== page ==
Lost in a Storm
Grace Olson tilted back on her heels to give her knees a rest. She wiped the sweat from her forehead and looked around at the barren land. “Mama, why do we have to work so hard?” she whined.
“You will appreciate it soon enough. When the plants start to grow, we will have good food to eat, just the way God intended. instead of spending money at the grocery store.”
Now that her dad was gone, Grace and her mother, Mary, had to be careful with their money. When they sold their house, they moved far away to the land that Mary had inherited.
Grace remembered how her mother’s eyes glistened when she told stories about growing up in Minnesota.
“This is God’s country,” she would say. “The piles of snow, the acres of crops, the beautiful sunsets and the ancestors who settled here.”
So, Grace grumbled to herself and started sifting the clumps of dirt to prepare the garden. They would grow vegetables and spices. They only needed enough for mother, herself, and her dog, Buck.
As she worked, she daydreamed about her old house back in Ohio. The house was in a neighborhood with sidewalks, where she could ride her bicycle to her friend Cate’s house. She and Cate loved to play with their dolls. Cate’s mother taught them how to sew and make clothes for the dolls. The girls made doll clothes and other small items to sell and give money to the church they both attended.
“Soon it will be time for our beautiful sunset,” Mother said, interrupting Grace’s daydreaming. “Please, break up a few more scoops of soil and then we’ll be done for the night.”
Grace thrust the shovel into the earth. One scoop. Two scoops. Then the shovel hit something. Grace dropped to her knees and used her hands to sweep some of the loose soil out of the way. A scrap of soiled fabric peeked through the surface. She grabbed it and pulled so hard that she fell backwards. And there on the surface rested a tattered doll. The dolls legs, head and arms were made of carved hard wood, barely decomposed. Much of the clothing was gone except for a few shreds.
She carefully cradled the doll in her arms, as if it was alive.
“Mother, look what I found in the dirt,” she called. “I wonder where it came from?”
Mother gasped. “Oh my! It looks very old.”
Grace nodded. “I was digging, and I felt it under the ground. Is it really very old?”
“Oh yes, it must be. The legs and arms are wooden and well made. The clothes she wore must have dissolved or fell apart because it was out in the rain and snow over the years.”
“How can we find out more about her?” Grace asked.
“Let’s go to the library in town tomorrow. I’m anxious to find out about the doll, too. What will you name her?”
“I’m going to call her Cate. Just like my friend,” Grace said. “I can make some clothes for her. Just like Cate’s mother taught me.”
“That’s a wonderful idea!” Mother said as they walked into the house.
Grace used a clean cloth to gently wipe the dust and dirt from the wooden parts of the doll. Then she found a shoe box and some pieces of fabric and made a bed for the doll.
Before bedtime, she knelt by her bed to pray, “Thank you God for this day. I found an old doll in the dirt. I named her Cate, like my best friend. Please keep me and my mother safe, and my friend, Cate, too…”
The next morning, they headed to the Easton Library. The librarian, Ruth, was a plump lady with curly gray hair and a pleasant face.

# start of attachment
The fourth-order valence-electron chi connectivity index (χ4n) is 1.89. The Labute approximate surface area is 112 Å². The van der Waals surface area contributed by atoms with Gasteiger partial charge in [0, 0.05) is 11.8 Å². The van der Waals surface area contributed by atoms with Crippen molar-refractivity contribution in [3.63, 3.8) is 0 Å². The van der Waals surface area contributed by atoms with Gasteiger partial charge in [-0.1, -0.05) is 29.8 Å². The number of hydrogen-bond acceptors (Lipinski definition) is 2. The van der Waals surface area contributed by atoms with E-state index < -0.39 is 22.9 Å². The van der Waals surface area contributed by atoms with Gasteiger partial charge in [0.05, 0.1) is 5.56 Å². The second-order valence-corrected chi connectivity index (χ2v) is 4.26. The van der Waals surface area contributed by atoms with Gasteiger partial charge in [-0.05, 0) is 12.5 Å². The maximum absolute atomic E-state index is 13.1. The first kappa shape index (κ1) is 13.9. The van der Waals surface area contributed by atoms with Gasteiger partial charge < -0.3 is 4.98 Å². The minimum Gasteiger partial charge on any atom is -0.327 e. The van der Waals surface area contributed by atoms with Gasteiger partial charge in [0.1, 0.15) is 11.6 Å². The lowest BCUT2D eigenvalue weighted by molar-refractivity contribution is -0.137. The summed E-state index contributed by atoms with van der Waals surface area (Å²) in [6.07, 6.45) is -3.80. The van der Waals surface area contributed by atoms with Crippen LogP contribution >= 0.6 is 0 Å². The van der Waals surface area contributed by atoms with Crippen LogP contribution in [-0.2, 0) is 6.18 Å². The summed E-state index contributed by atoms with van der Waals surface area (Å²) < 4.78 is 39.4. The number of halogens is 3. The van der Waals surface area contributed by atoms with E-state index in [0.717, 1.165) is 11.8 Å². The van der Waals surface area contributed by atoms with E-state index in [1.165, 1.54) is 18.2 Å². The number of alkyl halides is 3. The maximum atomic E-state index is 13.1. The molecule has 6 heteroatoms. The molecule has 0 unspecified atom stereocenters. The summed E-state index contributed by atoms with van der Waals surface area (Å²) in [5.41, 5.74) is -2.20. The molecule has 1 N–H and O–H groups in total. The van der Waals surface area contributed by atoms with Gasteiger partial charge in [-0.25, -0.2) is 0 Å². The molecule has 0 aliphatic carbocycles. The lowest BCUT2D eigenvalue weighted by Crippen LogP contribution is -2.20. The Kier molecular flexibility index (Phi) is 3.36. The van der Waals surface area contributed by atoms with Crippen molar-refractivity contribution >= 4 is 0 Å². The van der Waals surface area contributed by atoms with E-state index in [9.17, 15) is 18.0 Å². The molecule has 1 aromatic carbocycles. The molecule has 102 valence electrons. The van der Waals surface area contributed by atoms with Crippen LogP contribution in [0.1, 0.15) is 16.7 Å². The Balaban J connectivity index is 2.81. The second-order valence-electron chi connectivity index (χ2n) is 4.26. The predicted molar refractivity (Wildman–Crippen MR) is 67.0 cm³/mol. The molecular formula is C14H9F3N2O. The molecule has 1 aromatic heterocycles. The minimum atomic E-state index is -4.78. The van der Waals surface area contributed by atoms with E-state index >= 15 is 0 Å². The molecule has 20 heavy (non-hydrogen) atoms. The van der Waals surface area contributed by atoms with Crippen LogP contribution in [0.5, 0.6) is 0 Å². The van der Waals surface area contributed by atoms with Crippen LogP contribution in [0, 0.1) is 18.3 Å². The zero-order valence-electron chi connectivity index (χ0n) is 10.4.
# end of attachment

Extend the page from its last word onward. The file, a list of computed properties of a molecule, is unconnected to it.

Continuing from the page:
“Hello, Grace. How are you doing. dear?” she asked.
“I’m good. Look what I found!”
Mother added, “We came in to do a little detective work about the doll. Grace found her in the field where she was preparing the soil for our garden.”
“Oh, that sounds like fun. I can help you if you would like.”
Grace told Ruth about how she dug up the doll while they looked through encyclopedias to find information and photos about old-fashioned dolls.
“The doll is really worn out, but this picture looks like it,” Grace pointed to a blurry black and white photo.
“It says it’s from the late 1800’s,” added Ruth.
“But why would it be in the middle of the field?” Grace asked.
Ruth thought for a moment. “I have lived here all my life and I remember folks talking about a horrible tornado that came through here back in 1892. Let’s look it up”
They found old news articles, under clear protective coverings. The devastation was horrible. It was an F5 tornado, the most severe. Houses and barns destroyed, and twelve people died. One was a nine-year-old girl. A map showed the path of destruction.
“Look! It went right over your property!” Ruth said, pointing to Mother. "That must be how the doll got there. Maybe folks were running from the storm, or it was in a house that was destroyed!”
Mother added, “Can we find out who lived there when the tornado came through?”
Ruth found the property records. “Says here it was the Olsons who lived here. And look there’s a newspaper clipping tucked in here. Three of the fatalities were Olsons. One was nine-year-old, Mary Grace Olson”
Grace gasped and sunk into the closest chair. She looked up at Ruth and her mother, “That doll must have belonged to Mary Grace Olson. And my name is Grace Olson.”
A tear slid down her cheek.
“I know you have been lonely for your old home and your best friend. This might help you feel better,” Mother hinted.
Ruth crouched down to eye-level with Grace. “You may think I’m a silly old woman, but I believe that God placed this doll in the field for you to find. He wants you to be happy here.”
“Now I know that I am here for a reason! I will start to make more doll clothes to give to the poor children in town. Maybe I can get the kids at church to start a sewing club to spread happiness!” Grace clapped her hands.
“I can’t wait to write a letter to my friend Cate to tell her all about it!”